Man charged in plot to use pressure cooker bomb at 9/11 memorial in Missouri
A Florida man posed online as an Australia resident and tried to help plan an attack on a 9/11 memorial in Missouri by providing details on how to build a bomb with a pressure cooker and rat poison, according to law enforcement authorities.
Joshua Ryne Goldberg, 20, was arrested Thursday and charged with distributing information relating to explosives, destructive devices and weapons of mass destruction, the U.S. attorney’s office said.
Goldberg -- of Orange Park, about 15 miles south of Jacksonville -- began communicating online with an undercover FBI agent in July, giving information on how to build a bomb, according to a criminal complaint. Goldberg instructed the agent to place the bomb at a memorial in Kansas City, Mo., commemorating the 14th anniversary of the Sept. 11, 2001, attacks, the complaint said.
The case began earlier this year, when the agent traced online messages being used to claim responsibility for helping inspire terrorist attacks in Texas and Australia to an account in Orange Park, according to the complaint.
“What weapons do you have brother? I can send you guides on how to make bombs if you need help making them,” said one message from an account that the complaint alleges was linked to Goldberg.
Goldberg sent bomb-making guides to the informant Aug. 19, according to the message traffic.
The next day, according to the agent, Goldberg contacted him again asking what kind of attack he wanted to carry out on Sept. 11. “I was thinking a bombing,” the message reads, according to the complaint.
The agent told Goldberg, using the online alias “AusWitness,” that he was a student living near Kansas City.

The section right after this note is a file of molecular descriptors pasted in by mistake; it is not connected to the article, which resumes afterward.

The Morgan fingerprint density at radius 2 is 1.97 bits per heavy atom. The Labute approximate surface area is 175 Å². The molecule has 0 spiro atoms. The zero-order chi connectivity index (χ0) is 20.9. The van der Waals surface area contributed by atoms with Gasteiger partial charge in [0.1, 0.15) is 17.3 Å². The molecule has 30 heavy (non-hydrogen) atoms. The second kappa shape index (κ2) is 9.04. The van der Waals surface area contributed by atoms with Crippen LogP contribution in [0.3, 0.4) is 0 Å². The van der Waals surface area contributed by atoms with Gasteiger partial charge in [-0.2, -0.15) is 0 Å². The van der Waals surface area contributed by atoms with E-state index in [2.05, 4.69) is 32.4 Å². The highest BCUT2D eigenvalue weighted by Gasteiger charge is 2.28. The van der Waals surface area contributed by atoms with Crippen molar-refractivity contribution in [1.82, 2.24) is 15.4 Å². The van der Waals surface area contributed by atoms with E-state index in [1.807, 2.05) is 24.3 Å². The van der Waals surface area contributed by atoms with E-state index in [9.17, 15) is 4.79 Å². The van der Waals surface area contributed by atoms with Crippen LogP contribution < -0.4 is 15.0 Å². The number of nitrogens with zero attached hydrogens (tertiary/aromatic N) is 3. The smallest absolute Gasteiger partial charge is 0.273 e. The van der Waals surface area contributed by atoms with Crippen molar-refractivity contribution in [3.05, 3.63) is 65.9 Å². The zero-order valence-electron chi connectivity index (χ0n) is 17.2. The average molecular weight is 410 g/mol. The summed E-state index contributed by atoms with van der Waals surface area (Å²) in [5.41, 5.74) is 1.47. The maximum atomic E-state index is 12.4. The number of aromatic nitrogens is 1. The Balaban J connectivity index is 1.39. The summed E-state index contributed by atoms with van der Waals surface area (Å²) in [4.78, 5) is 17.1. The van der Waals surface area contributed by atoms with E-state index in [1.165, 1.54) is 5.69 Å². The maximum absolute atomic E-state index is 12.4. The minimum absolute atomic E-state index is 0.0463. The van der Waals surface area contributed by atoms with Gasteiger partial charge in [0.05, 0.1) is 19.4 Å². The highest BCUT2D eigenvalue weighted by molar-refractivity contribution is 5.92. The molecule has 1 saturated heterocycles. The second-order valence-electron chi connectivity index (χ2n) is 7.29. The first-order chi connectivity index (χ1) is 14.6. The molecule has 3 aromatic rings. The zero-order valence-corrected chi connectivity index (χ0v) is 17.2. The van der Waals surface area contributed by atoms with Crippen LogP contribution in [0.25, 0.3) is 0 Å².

Goldberg claimed to be living in Perth, Australia, and said that he thought a pressure cooker bomb would be the best option and identified a 9/11 memorial event in Kansas City as a target, according to the messages in the complaint.
Australian Federal Police confirmed that they were contacted in relation to the investigation by the FBI. In a statement, the AFP said Goldberg will be charged with providing information online in an attempt to facilitate and encourage terrorist acts in Australia.
Two federal public defenders appointed to represent Goldberg did not immediately respond to emails seeking comment. A judge set a Tuesday bail hearing in the case.
According to Australian police, authorities there said they interviewed a witness who said Goldberg’s online personas were part of a hoax and that the Florida man is actually a “proponent of radical free speech.”
Must-read stories from the L.A. Times
Get all the day's most vital news with our Today's Headlines newsletter, sent every weekday morning.
You may occasionally receive promotional content from the Los Angeles Times.